Already drained of energy before we even pulled out of the station, it would turn out to be one of the most grueling bus trips of my life.

Our fully booked bus departed Charlotte midafternoon, due to arrive in Philadelphia in the morning, the following day. That trip is roughly 16 hours, a long haul, but hardly a marathon. The early going was nothing unusual. We made various stops as we progressed up the coast, out of North Carolina and up through Virginia.

When we made bathroom or food breaks, I found myself shadowed by the young, Pennsylvania-bound man. He attempted small talk, but after a few hours on the bus and still raw with emotions, I was in no mood for it. Though he eventually picked up on my unresponsiveness, he still hovered about me, always standing a few feet from me like he was afraid I and the bus would leave without him.

We were scheduled to arrive at the Richmond, Virginia bus station before midnight where I and most of my fellow bus riders were to catch a transfer at 12:30. Instead, inexplicably, traffic outside the city stopped to a standstill. By the time we got through and arrived at the station, it was coming on one in the morning and the bus to Philly was long gone.

The station was bustling with passengers. Apparently a number of delays had riders stuck in Richmond, and for those of us continuing north, we had to wait for a bus that was scheduled to depart at seven. We spread out in the terminal, hoping to find even a few feet of unclaimed floor space to sleep on (it was too much to hope for a free seat).

Even when I did manage to find the bare minimum of unoccupied space, I couldn’t sleep. I had my three bags with me, essentially every possession of any value stuffed into them, and didn’t feel safe falling asleep with so many restless, gray-eyed strangers around. For nearly six hours, I held loosely onto consciousness, but even when exhaustion began to win the battle, my growling stomach remained vigilant. I hadn’t eaten since Olive Garden, and my only options at that time of night were whatever the depleted vending machines had to offer.

Finally, sunlight peaked through the grimy windows and, with it, the promise of my Philly-bound bus. Unfortunately, when you’re sleep-deprived, hungry, and sore, the length of time between sunrise and genuine morning is interminable. As I waited for the departure announcement over the loudspeaker, I couldn’t sit still: I paced, I sat, I stood again; I carried all of my bags into the bathroom and then right back out.

To my great relief, my bus did arrive and in time, I was on the road again.

We pulled into downtown Philadelphia in early afternoon, a quarter of a day later than I was scheduled to have arrived. I still had to figure out how to get from Market Street to my apartment in West Philly. I was in a city I’d never been to before, weighed down with heavy bags (growing heavier with each passing minute), and completely unfamiliar with the public transportation system.

By the time I made it to my new home, I was too exhausted to process that my new apartment – nay, my new room – was barely large enough for a full-sized bed or that the bars on my window warned of a rougher neighborhood than I was accustomed to. I pulled out my one blanket, the one I had shared with Ashley, and laid it out on my hardwood floor. Then I passed out.

That wasn’t the last I saw of Ashley. In fact, she visited just over a month later, and we reconnected a few times over the years of my project. But what I left behind in Charlotte, what I abandoned with her, would never be recaptured again. Of course, it couldn’t: when we separated that first time, we were still in the midst of our initial infatuation. Looking back on those brief few weeks is like peering at an insect frozen in amber: It will remain forever pure.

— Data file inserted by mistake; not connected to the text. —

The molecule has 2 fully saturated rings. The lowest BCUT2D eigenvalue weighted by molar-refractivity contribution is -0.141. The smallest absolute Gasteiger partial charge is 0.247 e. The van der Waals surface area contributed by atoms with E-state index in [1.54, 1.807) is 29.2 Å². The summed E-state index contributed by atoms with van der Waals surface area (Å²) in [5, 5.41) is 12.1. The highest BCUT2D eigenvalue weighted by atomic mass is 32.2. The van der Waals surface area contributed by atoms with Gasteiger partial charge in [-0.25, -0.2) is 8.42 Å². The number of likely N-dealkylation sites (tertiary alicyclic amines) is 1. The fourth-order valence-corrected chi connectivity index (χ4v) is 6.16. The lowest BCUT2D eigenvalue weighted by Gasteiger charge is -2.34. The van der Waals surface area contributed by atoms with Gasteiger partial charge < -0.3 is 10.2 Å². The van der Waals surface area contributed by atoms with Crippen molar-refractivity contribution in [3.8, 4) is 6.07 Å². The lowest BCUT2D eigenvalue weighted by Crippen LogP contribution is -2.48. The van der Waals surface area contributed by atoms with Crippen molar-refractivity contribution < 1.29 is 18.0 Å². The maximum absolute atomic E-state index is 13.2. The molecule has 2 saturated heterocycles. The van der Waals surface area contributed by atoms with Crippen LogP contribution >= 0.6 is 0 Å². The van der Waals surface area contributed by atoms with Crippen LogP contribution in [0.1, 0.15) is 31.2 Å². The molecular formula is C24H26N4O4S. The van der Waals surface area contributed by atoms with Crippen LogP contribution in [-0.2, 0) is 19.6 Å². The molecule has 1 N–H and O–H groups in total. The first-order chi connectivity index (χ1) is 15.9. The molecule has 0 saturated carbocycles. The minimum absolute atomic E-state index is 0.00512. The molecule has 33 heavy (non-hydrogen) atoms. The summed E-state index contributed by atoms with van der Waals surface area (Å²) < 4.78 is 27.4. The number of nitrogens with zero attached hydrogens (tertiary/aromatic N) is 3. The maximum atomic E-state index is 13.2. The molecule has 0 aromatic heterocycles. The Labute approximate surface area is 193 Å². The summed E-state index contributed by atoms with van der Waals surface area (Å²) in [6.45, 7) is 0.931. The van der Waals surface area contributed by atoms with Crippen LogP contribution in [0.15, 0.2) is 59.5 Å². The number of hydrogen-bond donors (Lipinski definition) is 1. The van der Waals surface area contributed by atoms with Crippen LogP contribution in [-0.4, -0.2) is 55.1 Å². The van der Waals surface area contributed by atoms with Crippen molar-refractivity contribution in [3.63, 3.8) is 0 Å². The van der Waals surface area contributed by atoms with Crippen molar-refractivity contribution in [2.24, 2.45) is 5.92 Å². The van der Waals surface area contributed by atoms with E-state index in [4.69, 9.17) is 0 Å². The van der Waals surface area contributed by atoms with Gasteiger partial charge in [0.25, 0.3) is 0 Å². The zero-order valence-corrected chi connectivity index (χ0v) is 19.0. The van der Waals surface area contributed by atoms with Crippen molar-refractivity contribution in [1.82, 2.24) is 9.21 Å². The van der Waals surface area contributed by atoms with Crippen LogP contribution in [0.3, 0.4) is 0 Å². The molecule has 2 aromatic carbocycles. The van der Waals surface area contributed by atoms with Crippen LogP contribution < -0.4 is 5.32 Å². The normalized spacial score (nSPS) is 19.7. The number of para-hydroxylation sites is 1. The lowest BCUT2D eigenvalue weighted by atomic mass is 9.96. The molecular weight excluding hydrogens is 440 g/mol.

I will always regret and not regret my decision to leave. I know if I had stayed, the relationship would have fizzled out in time – not because of Ashley, but because of me, because I was still so young and so far from who I would become with the years of travel and experiences. Knowing that to be true doesn’t make the sting of that first move any softer. It was something I had to go through. Loss is a fundamental part of traveling; people rarely tell you that.

Now, when I’m asked how I can move so much, when questioned how I stand to leave behind places after such brief stays, I can only think, “It will never be that hard again.”

Keep reading: Chapter II – Philadelphia

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63 thoughts on “Moving is hard. Sometimes, it’s brutal.

  1. I don’t know how I got here, but I’m definitely not disappointed that I did! You write really well and you write deeply and truly. Can’t wait to read your other chapters.

  2. Man, I just can’t imagine when moving. That is so true what you explained into your statement .yes indeed moving is very hard, because it takes alot time energy and hours to prepare and get yourself ready for a new environment.

  3. Once I saw how lengthy it was becoming, I wasn’t sure if I was going to keep reading, but I’m very happy I did. There is a great genuine warmness that came from your post. Good job

  4. Its really difficult but one cannot survive without hardships i guess and the most important thing is someone come’s in one life for a reason So just hold on this life teaches us many things!!

  5. My favourite line, “Loss is a fundamental part of traveling; people rarely tell you that.” After eight years of travel, this is something I’m truly realising. Thanks for sharing.

  6. Your post is really thought provoking & hard hitting ! Always knew moving can be difficult but it can at times be brutal too,this I got to know right now ..